By Hillel Aron
By Joseph Tsidulko
By Patrick Range McDonald
By David Futch
By Hillel Aron
By Dennis Romero
By Jill Stewart
By Dennis Romero
By January 6, the baby's rash was spreading, and still nothing had arrived in the mail from Sophie. The next morning, Isabel's little brother, Tito, turned up with the same rash. When Isabel's mother heard about the contagion, she blew up. "I can't come home from the hospital and get an infection. You have to call Sophie and tell her to come and get her kids." Isabel argued, but her mother was adamant. "I've had it," she said. "That girl is just playing you. You've got to look out for your own family."
Isabel was unhappy, but she made the call. "Look, if it was up to me, I'd keep 'em," she told Sophie. "But it's my mother's house. You've got to come and get them today." Sophie said she'd take a bus after work. "Have their stuff ready, and I'll be there tonight," she said.
At 5 p.m. that evening, Isabel splurged and took everybody to Hometown Buffet. "The boys just had a ball," she said afterward. "It's a kid's dream, all-you-can-eat ice cream and sodas. Matty was eating everything." Then she told the two older boys to pack. Isabel packed for the baby, crying as she did so. The kids played in the living room as they waited for their mom. But Sophie didn't come.
IN SOME WAYS, THE ABUSES THAT occur in foster care aren't its most disturbing aspect. It's the fact that, even at its best, foster care predicts failure. In 1986, for example, a UC Berkeley researcher named Richard Barth studied the experiences of former foster youth in the San Francisco Bay area and found that most were struggling with ill health, poor education, severe housing problems, substance abuse and criminal behavior. Barth concluded that the odds of moving easily into independence are stacked against foster children. According to a more recent Berkeley study, kids who have been in foster care for four years or more, and who then mature out at age 18, have a 50 percent likelihood of being homeless after two years.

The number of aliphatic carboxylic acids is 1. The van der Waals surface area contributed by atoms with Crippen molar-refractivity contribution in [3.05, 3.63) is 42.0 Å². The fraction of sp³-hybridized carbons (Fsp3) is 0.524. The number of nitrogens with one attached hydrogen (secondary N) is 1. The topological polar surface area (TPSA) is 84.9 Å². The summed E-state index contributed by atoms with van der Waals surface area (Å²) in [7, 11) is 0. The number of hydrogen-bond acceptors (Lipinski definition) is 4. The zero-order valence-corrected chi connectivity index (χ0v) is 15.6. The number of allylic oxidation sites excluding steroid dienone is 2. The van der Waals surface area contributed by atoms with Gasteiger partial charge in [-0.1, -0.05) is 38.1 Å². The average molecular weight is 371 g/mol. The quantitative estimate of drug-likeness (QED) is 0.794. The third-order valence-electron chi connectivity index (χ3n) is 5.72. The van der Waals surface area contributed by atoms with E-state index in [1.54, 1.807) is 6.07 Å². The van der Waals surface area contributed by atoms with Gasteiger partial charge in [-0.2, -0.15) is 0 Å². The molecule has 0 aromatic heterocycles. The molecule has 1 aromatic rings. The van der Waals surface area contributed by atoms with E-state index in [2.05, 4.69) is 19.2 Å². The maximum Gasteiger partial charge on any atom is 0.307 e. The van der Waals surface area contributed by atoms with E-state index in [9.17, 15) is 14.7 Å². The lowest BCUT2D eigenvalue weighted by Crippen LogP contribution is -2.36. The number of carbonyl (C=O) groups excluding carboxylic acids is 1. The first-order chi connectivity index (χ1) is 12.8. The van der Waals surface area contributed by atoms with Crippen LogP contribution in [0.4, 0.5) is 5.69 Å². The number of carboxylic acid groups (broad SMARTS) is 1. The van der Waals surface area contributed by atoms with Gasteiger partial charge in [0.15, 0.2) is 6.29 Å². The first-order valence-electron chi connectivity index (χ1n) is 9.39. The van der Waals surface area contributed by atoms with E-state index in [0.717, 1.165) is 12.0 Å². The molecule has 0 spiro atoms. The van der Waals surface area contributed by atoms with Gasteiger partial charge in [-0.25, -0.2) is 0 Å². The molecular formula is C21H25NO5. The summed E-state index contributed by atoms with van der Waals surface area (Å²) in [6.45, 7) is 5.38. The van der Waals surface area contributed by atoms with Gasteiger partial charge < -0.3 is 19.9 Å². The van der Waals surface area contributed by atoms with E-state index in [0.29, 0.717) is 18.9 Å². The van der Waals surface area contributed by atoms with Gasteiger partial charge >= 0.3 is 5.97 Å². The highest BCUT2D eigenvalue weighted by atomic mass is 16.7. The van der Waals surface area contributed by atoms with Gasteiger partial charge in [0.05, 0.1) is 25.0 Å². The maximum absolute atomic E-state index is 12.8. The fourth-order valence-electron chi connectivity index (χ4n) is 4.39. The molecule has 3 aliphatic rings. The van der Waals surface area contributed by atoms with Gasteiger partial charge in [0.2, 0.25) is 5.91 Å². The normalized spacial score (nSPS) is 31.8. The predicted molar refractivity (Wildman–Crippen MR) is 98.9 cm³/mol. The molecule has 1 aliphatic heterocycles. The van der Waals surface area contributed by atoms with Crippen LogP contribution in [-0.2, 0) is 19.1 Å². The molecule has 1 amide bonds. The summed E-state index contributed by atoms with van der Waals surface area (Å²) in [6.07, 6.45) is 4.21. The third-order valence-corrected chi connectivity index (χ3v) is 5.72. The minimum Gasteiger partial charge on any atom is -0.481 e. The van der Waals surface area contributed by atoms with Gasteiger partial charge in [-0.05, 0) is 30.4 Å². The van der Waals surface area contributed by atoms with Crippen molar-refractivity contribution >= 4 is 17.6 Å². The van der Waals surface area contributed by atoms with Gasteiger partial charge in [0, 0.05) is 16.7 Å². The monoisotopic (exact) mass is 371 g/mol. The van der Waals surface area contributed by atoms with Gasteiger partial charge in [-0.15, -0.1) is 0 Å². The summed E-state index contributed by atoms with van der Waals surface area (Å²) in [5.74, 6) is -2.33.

That last number took me a while to take in, so I'll say it again. Fifty percent of those who graduate from long-term foster care on becoming adults will be homeless two years later. Good God.
Armed with these and other statistics, I went to see Anita Bock, the person who, as of last December, has taken over as director of L.A. County's Department of Children and Family Services. Bock is a blond, slender, very smart woman with good taste in suits. She was recruited to come to Los Angeles after she successfully overhauled Miami's smaller but similarly ailing foster-care system. When we met, I liked her because she resisted the temptation to be upbeat and announced right away that she agreed with nearly all of the task force's conclusions. Then she ticked off a list of other problems she feels her agency faces.
"Most of our social workers have 50 or 60 cases, which is quadruple the nationally recommended number of 15. That's clearly unworkable. We also have a bureaucracy that actively prevents people on the frontlines from making decisions that are in the best interests of the child, and tends to meet its own needs first." She smiled wryly. "Which means it's doing whatever it can to avoid liability. We can't afford to operate like that anymore. We have to put the needs of the kids first, the needs of everybody else second."
Bock also described the required training for foster parents as woefully inadequate. "And we should do a complex psychological and social evaluation before we place a child, in order to determine their specific needs and match them with an appropriate family," she said. "Instead, we thrust children into care without any kind of effective assessment. That's just a recipe for problems."
So what to do?
Bock sighed. "We have to gently and humanely unravel the mess that is L.A. County foster care," she said. "And the community needs to step up to the plate as well. There's a good reason that all these kids are flooding into the system. American children are in deep trouble. That's obvious everywhere you look." Still she insisted that she is optimistic. "I think in six months or a year, this agency is going to really surprise everybody -- not just the state but the whole country."
Of course, six months or a year will be too late for Sophie's boys. "Look," Bock said, "I know better than anybody that, while you and I are sitting here talking, children are suffering. That's an enormous emotional burden everybody in this department carries every day."
WE HAD RUN OUT OF OPTIONS. ON Saturday, January 8, Isabel and I decided that Monday morning she would take the boys directly to a social-service office, where I would meet her. "Sophie dealt the cards," I told Isabel.
Although she agreed there was no other alternative, Isabel was miserable. "The thing is, I've gotten used to having them here," she said. "Especially Matty. I've gotten really used to him." She told me how, the night before, her little brother overheard her talking to me and ran and told Peter, "My sister's going to take you to a foster home, and you're going to be crying."